As to the fact that TNT runs 4096x8192 - that must be the drivers doing ''something''. Nvidia drivers on TNT only official report the sizes I quoted.

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Why can't some one just make a 3d card that likes any texture size! Oh well. How do you guys get around this restriction then? Do you just change the texture co-ords?

Edited by - jason2jason on February 24, 2002 6:12:03 AM

Edited by - jason2jason on February 24, 2002 2:09:33 PM

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The power of two limitation is not a hardware limitation. It's written in the OpenGL specification that texture cannot have dimensions other than powers of two.

For GeForce hardware, and maybe the TNT series, don't know about them, you can use the NV_texture_rectangle extensions. Then you can use texture of any size, including non power of two. The only real restriction is that you can't mipmap those textures.

Edited by - Brother Bob on February 24, 2002 6:18:47 AM

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Guest Anonymous Poster
Actually, you don''t NEED to have power of 2 texture on OpenGL (and with out using the nVidia texture rect extension too).

Consider the following:
  
typedef struct
{
unsigned int id;
unsigned int width;
unsigned int height;
float scaleS;
float scaleT;
unsigned char channels;
unsigned char depth;
void *buffer;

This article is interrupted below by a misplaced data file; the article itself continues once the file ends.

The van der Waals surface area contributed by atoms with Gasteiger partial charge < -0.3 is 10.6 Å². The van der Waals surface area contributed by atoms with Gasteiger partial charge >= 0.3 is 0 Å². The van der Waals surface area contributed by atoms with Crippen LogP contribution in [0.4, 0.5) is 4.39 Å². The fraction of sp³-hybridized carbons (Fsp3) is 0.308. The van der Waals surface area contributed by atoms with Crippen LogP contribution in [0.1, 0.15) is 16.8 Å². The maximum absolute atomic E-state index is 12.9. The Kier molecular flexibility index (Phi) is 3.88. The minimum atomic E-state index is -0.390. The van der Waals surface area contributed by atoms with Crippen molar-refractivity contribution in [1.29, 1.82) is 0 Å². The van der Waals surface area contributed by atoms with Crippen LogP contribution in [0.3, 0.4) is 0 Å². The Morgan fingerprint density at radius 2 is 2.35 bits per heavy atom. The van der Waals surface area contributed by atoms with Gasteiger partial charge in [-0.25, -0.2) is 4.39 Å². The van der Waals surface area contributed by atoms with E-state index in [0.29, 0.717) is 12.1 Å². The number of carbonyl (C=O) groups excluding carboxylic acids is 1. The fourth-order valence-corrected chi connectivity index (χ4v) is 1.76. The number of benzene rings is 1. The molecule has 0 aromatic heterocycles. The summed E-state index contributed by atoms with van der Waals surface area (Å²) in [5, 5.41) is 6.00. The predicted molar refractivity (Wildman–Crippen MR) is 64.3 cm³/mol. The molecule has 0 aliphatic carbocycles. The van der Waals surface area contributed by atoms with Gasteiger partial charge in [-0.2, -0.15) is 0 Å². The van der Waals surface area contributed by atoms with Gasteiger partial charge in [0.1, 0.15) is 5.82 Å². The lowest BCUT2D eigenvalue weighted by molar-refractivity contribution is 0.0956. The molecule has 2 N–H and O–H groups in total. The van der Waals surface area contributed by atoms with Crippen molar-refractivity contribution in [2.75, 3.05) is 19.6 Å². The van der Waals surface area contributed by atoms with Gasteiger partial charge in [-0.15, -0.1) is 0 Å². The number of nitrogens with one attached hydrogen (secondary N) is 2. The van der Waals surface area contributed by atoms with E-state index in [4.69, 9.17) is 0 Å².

} ImageData;

static unsigned short MakePowerOfTwo (unsigned short number)
{
unsigned short power2 = 1;

while (number > power2)
power2 = power2 << 1;

return power2;
}

//Upload the texture like this:


ImageData Image;

Image.scaleS=(float)(width/MakePowerOfTwo(width));
Image.scaleT=(float)(height/MakePowerOfTwo(height));

glTexImage2D(GL_TEXTURE_2D, 0, GL_RGB8, MakePowerOfTwo(width), MakePowerOfTwo(height), 0, GL_RGB, GL_UNSIGNED_BYTE, NULL);
glTexSubImage2D(GL_TEXTURE_2D, 0, 0, 0, width, height, GL_RGB, GL_UNSIGNED_BYTE, Image.buffer);


Then after that, just multiply all of the 3D data''s texture coords by Image.scaleS and .scaleT

This might be a bit over everone''s head, but it''s a cheap way of getting around that power of 2 limit (and it works with mipmapping, but this example doesn''t do it).

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Yes, that works, but only if you keep the texture coordinates within the range [0, Image.scale{S|T}]. If you want to repeat the texture, it won''t work anymore.

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the origin : there is no way you can load 4096*8192 texture on TNT(2). Excpt if driver scales it down before it loads it.

4096*8192*RGBA = 128mb!!!

There are more worlds than the one that you hold in your hand...

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quote:
Original post by Anonymous Poster
Actually, you don''t NEED to have power of 2 texture on OpenGL (and with out using the nVidia texture rect extension too).